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Title:Rural mobility in Appalachia: contemporary public transportation planning and the complicated legacy of regional highway networks
Author(s):Hutchinson, Emily Allen
Advisor(s):Lee, Bumsoo
Contributor(s):Braun, Lindsay M
Department / Program:Urban & Regional Planning
Discipline:Urban Planning
Degree Granting Institution:University of Illinois at Urbana-Champaign
Degree:M.U.P.
Genre:Thesis
Subject(s):transportation
rural
Abstract:Rural transportation systems provide vital options to residents of remote, sparsely populated, and shrinking areas. Though not a classic setting for studying public transit, Appalachia is an exciting case for many reasons. For fulfilling everyday travel needs in most of the United States, personal vehicles have remained the status quo for decades. Not surprisingly, transportation infrastructure mirrors that status quo. But in Appalachia, efforts to establish any formalized transportation infrastructure at all have been arduous and are ongoing. And while other regions in the United States are now reaping the benefits of innovation in the public transportation planning space, Appalachia is still confronting the construction of its first complete highway network. Meanwhile, significant transit-dependent populations linger outside the spotlight cast by motor vehicle-oriented infrastructure. This thesis examines the current characteristics of rural public transportation planning in Appalachia and the role that the Appalachian Development Highway System (ADHS) has played in shaping those characteristics. My findings provide new insights about the region-specific challenges that transportation practitioners in Appalachia face, community- and agency-based solutions to those challenges, and the influence of auto-oriented investments on the region's capacity to plan for mobility. I draw primarily on historical and current evidence form the literature, as well as qualitative data collected from a series of interviews with transportation practitioners in Appalachia. I conclude that the ADHS is among the many factors that have negatively impacted the region's capacity to adequately maintain and enhance public transportation service, and that demand for increased service justifies a fresh evaluation of the paradigms that have historically guided rural planning.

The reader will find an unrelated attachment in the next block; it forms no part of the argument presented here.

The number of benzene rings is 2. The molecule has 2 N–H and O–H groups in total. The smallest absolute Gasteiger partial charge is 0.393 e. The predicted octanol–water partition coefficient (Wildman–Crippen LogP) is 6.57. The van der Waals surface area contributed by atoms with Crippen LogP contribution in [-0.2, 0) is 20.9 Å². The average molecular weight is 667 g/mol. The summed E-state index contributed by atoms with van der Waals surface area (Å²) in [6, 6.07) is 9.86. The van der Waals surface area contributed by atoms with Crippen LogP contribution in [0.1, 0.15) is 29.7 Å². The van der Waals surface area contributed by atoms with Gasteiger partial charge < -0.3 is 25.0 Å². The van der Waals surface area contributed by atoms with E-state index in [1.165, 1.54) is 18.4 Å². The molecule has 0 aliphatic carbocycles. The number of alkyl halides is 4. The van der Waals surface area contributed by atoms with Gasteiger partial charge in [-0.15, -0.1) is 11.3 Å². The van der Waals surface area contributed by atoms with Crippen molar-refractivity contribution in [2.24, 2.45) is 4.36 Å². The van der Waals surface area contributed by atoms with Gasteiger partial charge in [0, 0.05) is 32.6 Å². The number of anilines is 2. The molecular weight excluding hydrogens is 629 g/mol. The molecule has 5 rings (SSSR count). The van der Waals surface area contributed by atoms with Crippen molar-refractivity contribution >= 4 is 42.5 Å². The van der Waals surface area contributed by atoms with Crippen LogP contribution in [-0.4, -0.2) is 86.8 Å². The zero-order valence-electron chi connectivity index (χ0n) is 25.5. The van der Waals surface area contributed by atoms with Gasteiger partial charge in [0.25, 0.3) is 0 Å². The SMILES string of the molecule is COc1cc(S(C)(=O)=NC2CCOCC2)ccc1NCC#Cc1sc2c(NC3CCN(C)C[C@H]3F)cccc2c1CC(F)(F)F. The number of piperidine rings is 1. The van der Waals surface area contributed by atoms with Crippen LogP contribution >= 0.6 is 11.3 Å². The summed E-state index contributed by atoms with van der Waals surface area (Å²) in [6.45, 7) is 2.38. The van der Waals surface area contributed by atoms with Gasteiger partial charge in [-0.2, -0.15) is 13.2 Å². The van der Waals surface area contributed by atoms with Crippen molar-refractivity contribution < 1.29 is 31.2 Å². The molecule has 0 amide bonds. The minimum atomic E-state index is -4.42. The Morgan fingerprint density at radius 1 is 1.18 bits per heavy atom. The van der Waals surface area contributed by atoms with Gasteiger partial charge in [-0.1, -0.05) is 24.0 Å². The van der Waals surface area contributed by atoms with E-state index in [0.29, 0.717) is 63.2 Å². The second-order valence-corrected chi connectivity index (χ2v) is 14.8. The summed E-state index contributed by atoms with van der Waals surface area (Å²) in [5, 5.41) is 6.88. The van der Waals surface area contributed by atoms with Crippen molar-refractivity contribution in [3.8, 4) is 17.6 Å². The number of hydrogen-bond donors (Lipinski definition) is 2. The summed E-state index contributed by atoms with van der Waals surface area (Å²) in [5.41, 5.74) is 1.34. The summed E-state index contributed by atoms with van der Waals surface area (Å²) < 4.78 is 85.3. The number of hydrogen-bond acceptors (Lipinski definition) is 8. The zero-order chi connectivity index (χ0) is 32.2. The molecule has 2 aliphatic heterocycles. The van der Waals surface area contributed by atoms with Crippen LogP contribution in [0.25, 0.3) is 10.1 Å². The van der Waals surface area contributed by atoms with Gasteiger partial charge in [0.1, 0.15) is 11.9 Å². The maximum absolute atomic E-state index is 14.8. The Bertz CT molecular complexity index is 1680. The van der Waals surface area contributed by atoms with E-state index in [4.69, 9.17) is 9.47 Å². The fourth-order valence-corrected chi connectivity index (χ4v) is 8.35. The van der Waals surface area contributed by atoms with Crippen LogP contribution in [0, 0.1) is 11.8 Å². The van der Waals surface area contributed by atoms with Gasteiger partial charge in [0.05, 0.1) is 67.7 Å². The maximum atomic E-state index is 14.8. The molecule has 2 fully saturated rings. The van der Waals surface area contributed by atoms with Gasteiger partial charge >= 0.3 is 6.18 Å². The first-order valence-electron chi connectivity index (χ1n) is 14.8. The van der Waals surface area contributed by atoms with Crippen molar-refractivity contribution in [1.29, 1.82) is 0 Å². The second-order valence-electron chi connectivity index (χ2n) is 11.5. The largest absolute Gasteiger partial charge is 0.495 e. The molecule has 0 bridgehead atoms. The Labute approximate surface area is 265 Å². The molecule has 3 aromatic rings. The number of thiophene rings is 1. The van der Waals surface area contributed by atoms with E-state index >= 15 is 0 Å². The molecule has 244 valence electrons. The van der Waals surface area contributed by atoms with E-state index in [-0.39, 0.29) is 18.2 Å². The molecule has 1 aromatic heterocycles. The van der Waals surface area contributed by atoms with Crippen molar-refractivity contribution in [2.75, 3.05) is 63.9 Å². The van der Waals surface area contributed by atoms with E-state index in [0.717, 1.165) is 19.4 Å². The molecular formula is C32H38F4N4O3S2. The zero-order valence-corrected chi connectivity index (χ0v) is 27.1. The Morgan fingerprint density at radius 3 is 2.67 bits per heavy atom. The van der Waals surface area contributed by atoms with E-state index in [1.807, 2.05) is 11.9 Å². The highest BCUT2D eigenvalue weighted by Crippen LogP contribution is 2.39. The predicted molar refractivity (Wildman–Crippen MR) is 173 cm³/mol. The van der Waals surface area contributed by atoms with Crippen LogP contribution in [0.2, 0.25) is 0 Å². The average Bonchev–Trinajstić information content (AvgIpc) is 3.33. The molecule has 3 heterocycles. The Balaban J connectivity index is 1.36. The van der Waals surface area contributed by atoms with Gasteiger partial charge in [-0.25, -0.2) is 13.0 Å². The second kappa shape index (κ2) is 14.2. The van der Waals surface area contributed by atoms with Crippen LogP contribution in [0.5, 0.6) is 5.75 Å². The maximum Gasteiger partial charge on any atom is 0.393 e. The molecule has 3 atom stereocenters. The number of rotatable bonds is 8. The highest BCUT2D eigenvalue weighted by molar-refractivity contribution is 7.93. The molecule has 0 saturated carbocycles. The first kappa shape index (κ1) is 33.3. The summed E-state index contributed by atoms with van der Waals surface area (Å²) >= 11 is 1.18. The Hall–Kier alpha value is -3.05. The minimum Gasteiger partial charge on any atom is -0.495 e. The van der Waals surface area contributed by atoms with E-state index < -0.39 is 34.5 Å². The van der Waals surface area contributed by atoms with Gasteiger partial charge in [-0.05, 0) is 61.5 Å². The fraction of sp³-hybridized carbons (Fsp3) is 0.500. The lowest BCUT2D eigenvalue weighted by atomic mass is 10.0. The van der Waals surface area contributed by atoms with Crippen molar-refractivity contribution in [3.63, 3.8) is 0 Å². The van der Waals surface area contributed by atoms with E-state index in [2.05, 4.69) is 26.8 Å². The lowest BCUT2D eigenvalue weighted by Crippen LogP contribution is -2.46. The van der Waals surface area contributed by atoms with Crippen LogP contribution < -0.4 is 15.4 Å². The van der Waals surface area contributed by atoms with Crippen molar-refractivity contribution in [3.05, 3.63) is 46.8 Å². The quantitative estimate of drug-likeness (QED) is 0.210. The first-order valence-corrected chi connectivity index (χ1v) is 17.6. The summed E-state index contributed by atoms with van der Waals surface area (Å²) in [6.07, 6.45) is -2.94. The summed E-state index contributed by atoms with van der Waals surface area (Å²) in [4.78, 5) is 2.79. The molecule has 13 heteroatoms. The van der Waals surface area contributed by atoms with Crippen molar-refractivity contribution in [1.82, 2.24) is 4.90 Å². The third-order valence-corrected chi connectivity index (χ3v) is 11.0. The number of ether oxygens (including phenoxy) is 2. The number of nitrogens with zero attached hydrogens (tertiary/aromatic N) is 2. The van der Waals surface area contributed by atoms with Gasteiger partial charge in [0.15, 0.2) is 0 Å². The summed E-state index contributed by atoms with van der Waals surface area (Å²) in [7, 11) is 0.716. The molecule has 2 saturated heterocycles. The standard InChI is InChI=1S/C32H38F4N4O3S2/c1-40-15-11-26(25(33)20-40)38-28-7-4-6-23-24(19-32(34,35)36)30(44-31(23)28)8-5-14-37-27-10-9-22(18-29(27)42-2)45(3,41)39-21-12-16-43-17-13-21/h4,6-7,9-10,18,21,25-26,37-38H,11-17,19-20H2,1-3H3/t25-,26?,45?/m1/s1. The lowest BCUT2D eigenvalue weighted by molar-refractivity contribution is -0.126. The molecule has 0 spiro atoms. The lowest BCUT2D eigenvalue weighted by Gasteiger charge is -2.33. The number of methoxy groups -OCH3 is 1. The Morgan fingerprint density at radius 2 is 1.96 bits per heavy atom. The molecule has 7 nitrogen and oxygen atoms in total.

Issue Date:2021-07-23
Type:Thesis
URI:http://hdl.handle.net/2142/113087
Rights Information:© 2021 Emily Allen Hutchinson
Date Available in IDEALS:2022-01-12
Date Deposited:2021-08


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